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View Matt Schnurbusch's profile

Buying the G0555 and I have a question

by Matt Schnurbusch
posted 2107 days ago


28 replies so far

View Scott Bryan's profile

Scott Bryan

27251 posts in 2323 days


#1 posted 2107 days ago

Matt,

If it were me I would go ahead and get the riser block.

As far as planing thin stock one trick that you can use is to glue two boards of equal size together. Put the glue only on in a a 1” wide band on the back edge of the boards. Clamp the glued edge and when the glue is dried put the boards through the planer. Take light passes (1/32” or less) on both sides until you have reached 2x the thickness that you want. Saw the glued edge off the two boards and you have two boards that are planed to a thickness less than your planer is supposedly capable of doing. But I would not recommend doing this for veneers. They are just too thin.

-- Challenges are what make life interesting; overcoming them is what makes life meaningful- Joshua Marine

View Russel's profile

Russel

2199 posts in 2440 days


#2 posted 2107 days ago

I just bought the Grizzly G0555 with the riser block and wheeled base. You can probably make a wheeled base better and cheaper than what they’ve got, but I figured eventually I’ll want the riser, so I got it all at once.

As for veneers, a lot would depend on how thick you slice them. There is the possibility that you could run your work through the planer after you’ve attached it to the substrate, if they’re thick enough. Or you could build a sled for your veneers and use double stick tape.

-- Working at Woodworking http://www.VillageLaneFurniture.com

View Iffy's profile

Iffy

26 posts in 2427 days


#3 posted 2107 days ago

I just got the G0555X and I got the riser block at the same time. You’re already doing some assembly when you get it (the table, fence, etc.) so it was a good time to just do the riser block before you got too far. Then you don’t have to take the thing apart later.

View ChicoWoodnut's profile

ChicoWoodnut

904 posts in 2316 days


#4 posted 2107 days ago

I say go for the riser. You won’t be sorry and like Iffy says, taking the saw apart later is a real PITA. Don’t let the 6” jointer stop you from making wider re-sawn panels. There are ways to use the planer to flatten wider boards.

-- Scott - Chico California http://chicowoodnut.home.comcast.net

View Matt Schnurbusch's profile

Matt Schnurbusch

36 posts in 2114 days


#5 posted 2106 days ago

Pretty much looks like the concensus is to get the riser. I would have thought there would have been at least an opinion or two that better blades would have been the way to go.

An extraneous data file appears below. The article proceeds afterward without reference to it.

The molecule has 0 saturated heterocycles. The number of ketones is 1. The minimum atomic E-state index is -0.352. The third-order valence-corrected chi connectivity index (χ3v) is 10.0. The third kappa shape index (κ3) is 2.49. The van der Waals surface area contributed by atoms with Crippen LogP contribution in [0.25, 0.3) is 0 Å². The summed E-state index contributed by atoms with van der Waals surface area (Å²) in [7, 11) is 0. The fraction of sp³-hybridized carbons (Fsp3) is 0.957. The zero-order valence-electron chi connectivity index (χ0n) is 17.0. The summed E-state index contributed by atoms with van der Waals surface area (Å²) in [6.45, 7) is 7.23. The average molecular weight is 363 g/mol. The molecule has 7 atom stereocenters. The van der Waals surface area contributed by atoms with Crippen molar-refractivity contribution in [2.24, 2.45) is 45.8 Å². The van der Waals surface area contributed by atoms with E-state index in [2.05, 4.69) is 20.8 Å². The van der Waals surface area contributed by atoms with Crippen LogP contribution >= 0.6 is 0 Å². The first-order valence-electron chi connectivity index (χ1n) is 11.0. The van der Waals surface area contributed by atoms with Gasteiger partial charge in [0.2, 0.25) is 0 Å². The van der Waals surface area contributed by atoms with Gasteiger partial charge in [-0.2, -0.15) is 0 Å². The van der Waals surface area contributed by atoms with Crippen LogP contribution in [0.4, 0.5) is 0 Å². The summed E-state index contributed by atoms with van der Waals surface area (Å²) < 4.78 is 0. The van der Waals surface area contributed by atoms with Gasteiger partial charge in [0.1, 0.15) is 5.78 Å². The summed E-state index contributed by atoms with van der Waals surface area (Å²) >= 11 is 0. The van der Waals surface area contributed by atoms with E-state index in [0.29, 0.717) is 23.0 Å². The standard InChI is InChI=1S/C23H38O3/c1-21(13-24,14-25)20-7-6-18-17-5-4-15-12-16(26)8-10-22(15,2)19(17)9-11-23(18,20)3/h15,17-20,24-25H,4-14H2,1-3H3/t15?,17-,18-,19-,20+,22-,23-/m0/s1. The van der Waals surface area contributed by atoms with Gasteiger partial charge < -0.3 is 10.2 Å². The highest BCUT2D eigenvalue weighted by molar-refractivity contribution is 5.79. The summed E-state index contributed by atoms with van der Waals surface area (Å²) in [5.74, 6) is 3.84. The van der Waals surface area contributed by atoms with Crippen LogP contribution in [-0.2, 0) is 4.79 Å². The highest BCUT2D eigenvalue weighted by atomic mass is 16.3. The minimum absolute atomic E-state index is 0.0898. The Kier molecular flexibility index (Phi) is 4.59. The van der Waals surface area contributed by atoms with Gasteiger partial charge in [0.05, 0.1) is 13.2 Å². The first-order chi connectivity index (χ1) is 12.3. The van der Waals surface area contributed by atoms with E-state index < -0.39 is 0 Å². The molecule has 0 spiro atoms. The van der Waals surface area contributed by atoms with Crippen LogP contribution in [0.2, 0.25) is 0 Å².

Thanks for your inputs folks… Looks like I’ll go for the riser.

Matt

-- - If you can't have fun doin' it, it aint worth doin' - Matt

View brunob's profile

brunob

2275 posts in 2670 days


#6 posted 2106 days ago

I bought one a year ago with the riser. I’m glad I did. A drum sander would sand the veneer, but since you don’t have one, the method Scott suggests will work.

-- Bruce from Central New York...now, if you'll pardon me, I have some sawdust to make.

View rikkor's profile

rikkor

11295 posts in 2376 days


#7 posted 2106 days ago

Get the riser at the beginning. Assembly is more pleasant when the saw is (relatively) clean.

View GaryK's profile

GaryK

10262 posts in 2489 days


#8 posted 2106 days ago

Get the riser first thing. That way you will have all the capibility, plus you won’tget stuck with a bunch small blades when you did get it.

You will find all kinds of uses for the extra 6” even without cutting vener. Make a drum sander your next purchase and you will have a great team of tools.

-- Gary - Never pass up the opportunity to make a mistake look like you planned it that way - Tyler, TX

View Matt Schnurbusch's profile

Matt Schnurbusch

36 posts in 2114 days


#9 posted 2104 days ago

So I was just about to buy my saw with riser, and thought gee I have no idea what blades to get with it. I’m going to search around the forum a little, but does anyone have a recomendation on 105” blades from Grizzly? Or should I get them elsewhere?

Matt

-- - If you can't have fun doin' it, it aint worth doin' - Matt

View GaryK's profile

GaryK

10262 posts in 2489 days


#10 posted 2104 days ago

I have used a 105” Woodslicer from highland hardware for years. Works great. I have never heard any complaints about them.

http://www.highlandwoodworking.com/index.asp?PageAction=VIEWPROD&ProdID=1293

-- Gary - Never pass up the opportunity to make a mistake look like you planned it that way - Tyler, TX

View John's profile

John

340 posts in 2299 days


#11 posted 2104 days ago